The limitations of the Bowden cable to transmitting force in one direction, namely as a tensile force, have been recognized for many years and now a cable having a stiffer core has been developed, such cable being known as a push-pull cable which is capable of carrying a degree of compressive forces before buckling when extending from an end of the sheath and being unsupported by the sheath. The tendency of a push-pull cable to buckle under compressive force is proportional to the length of unsupported core extending from the sheath, and also, to some extent, the alignment of the sheath with the core itself and the line of action and direction of the compressive force applied to the core. Commonly, a core of cable is anchored to a rotatable member at a position spaced from the axis of rotation thereof so that as the member is rotated the core anchoring means, and with it the core, is subjected to swinging and lateral movement which shifts the cable core from a position aligned with an adjacent end portion of the sheath. To reduce buckling and binding tendencies of the sheath on the core, the adjacent end of the sheath swivels to accomodate the lateral swinging of the core. This is attained by several diffent methods in the prior art, for example, see U.S. Pat. No. 2,975,653 (Morse) and U.S. Pat. No. 3,101,821 (Henry). In both of these prior art structures, an adjacent end portion of the sheath enclosing the core is swung laterally by direct movement of the core itself acting on the sheath, which swivels on a sheath swivelling connection. Whilst this arrangement is satisfactory for some applications, where there is a relatively long length of unsupported core extending from the outer portion of the sheath to the core connection and a compressive force is applied to the core, as in the pushing mode, buckling of the core can result due to the inability of the sheath to follow wide swings of the core and to become aligned therewith.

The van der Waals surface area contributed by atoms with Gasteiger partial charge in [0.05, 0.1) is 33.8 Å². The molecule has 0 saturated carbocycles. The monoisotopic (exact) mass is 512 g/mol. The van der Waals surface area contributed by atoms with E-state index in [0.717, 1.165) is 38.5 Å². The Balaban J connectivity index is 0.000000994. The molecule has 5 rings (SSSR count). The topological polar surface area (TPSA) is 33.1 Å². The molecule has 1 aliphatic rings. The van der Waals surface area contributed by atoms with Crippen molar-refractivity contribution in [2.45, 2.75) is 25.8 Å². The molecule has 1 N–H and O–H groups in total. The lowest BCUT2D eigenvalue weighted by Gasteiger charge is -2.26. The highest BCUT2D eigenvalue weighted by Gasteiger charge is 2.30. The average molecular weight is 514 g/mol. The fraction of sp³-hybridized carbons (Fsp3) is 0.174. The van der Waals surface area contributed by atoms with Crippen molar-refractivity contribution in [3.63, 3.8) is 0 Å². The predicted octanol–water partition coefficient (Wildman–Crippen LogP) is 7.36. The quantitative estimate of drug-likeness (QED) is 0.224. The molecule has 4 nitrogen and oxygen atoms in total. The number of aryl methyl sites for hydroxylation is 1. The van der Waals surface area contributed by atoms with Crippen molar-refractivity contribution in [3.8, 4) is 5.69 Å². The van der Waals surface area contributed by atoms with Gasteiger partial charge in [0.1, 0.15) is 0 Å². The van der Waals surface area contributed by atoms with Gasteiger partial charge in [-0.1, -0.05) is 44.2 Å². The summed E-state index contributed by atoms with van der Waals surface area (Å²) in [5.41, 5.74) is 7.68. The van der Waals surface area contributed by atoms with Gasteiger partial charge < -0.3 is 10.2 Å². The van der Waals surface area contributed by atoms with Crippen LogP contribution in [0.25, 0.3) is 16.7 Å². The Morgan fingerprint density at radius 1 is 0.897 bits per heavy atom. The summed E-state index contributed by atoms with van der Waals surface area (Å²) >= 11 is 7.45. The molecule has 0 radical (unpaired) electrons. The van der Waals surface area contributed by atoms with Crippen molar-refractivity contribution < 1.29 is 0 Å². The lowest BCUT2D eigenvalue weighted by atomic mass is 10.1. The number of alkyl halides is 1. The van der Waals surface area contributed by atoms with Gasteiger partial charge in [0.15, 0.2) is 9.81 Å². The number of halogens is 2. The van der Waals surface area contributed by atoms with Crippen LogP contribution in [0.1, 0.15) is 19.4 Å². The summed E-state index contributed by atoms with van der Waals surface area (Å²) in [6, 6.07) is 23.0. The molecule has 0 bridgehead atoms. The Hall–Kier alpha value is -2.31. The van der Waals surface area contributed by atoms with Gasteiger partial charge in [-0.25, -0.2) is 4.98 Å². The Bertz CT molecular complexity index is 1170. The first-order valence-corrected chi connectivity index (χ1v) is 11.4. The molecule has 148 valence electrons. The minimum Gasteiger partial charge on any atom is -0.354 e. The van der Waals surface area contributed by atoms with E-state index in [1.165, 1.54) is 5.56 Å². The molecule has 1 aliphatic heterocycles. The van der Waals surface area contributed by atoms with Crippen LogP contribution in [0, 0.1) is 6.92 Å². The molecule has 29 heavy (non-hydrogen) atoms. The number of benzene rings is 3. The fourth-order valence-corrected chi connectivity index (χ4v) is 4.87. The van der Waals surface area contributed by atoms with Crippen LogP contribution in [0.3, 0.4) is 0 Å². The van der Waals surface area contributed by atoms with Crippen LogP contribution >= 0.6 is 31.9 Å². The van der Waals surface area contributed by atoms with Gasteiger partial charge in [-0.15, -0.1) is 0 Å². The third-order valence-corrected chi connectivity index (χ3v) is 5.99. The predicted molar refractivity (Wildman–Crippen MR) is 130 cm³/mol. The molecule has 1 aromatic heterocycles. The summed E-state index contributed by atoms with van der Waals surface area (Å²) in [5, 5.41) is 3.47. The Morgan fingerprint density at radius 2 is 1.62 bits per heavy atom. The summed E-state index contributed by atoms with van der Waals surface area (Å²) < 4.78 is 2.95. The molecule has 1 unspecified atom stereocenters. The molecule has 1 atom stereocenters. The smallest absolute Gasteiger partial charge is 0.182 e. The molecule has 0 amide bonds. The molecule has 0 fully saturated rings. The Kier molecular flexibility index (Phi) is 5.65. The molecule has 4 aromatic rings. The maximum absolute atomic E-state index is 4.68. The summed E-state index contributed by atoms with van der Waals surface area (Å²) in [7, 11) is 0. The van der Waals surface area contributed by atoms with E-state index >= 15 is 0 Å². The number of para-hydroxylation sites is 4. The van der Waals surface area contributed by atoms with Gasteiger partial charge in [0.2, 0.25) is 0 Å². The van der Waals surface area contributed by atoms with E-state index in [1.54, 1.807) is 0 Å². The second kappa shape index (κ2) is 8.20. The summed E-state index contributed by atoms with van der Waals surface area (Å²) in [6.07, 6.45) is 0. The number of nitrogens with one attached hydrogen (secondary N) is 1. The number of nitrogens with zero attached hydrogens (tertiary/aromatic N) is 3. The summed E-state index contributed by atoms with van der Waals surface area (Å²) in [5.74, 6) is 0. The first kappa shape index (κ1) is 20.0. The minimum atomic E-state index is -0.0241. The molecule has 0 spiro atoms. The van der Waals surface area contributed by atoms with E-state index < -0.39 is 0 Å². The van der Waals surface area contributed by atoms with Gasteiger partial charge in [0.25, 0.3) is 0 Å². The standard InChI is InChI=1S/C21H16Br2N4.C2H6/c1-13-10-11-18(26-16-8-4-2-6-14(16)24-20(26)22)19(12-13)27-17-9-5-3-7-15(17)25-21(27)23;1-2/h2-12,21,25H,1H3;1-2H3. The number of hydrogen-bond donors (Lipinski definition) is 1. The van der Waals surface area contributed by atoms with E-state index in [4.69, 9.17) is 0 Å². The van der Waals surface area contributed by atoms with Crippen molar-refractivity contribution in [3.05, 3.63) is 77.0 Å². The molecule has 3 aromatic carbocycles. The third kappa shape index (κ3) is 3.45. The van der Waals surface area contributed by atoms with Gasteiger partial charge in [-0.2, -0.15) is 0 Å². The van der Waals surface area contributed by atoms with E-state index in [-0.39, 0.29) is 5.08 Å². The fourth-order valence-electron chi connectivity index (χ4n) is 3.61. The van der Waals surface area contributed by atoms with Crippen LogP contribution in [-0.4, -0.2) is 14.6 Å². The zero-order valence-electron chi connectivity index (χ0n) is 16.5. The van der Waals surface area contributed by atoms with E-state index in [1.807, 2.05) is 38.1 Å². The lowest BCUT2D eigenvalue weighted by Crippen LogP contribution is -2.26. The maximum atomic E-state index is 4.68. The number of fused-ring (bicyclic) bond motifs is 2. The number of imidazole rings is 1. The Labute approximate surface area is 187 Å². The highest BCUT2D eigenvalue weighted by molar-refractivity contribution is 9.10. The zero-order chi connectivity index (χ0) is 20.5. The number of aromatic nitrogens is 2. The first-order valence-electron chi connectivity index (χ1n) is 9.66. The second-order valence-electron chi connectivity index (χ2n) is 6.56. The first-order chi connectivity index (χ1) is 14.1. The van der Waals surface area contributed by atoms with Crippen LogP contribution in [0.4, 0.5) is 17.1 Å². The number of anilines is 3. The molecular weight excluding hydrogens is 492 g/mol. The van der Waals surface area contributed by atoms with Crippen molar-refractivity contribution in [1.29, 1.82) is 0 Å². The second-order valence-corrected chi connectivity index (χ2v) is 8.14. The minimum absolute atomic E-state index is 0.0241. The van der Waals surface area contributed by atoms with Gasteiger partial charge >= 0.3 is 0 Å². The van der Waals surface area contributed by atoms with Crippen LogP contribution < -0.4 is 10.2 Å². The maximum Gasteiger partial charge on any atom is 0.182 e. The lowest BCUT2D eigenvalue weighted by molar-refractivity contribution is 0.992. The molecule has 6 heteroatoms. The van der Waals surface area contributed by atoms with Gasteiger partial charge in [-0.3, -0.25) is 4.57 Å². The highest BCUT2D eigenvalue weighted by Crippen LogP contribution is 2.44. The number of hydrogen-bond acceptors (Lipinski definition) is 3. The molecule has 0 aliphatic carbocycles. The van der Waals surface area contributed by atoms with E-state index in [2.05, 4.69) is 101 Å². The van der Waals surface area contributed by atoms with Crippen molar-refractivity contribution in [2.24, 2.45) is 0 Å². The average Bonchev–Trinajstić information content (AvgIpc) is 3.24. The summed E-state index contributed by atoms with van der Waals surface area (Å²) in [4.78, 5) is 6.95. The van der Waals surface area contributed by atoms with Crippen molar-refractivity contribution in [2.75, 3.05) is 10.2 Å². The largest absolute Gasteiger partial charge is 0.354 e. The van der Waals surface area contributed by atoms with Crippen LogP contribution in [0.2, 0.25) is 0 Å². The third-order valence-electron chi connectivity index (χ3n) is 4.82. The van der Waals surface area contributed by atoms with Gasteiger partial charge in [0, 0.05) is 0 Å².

The difficulties and disadvantages of the prior art are reduced by providing a control lever assembly according to the invention in which the sheath of the control cable has an adjacent end portion which is swivellable positively by means other than the lateral force of the core acting on the sheath itself. As the anchored end of the core swings through an arc due to rotation of the lever, a positive connection between the lever and the sheath swivels the adjacent end portion of the sheath to accomodate the lateral movement to maintain approximate alignment of the sheath with the core without excessive lateral forces acting on the core, thus reducing a tendency of the unsupported core to buckle under compressive forces.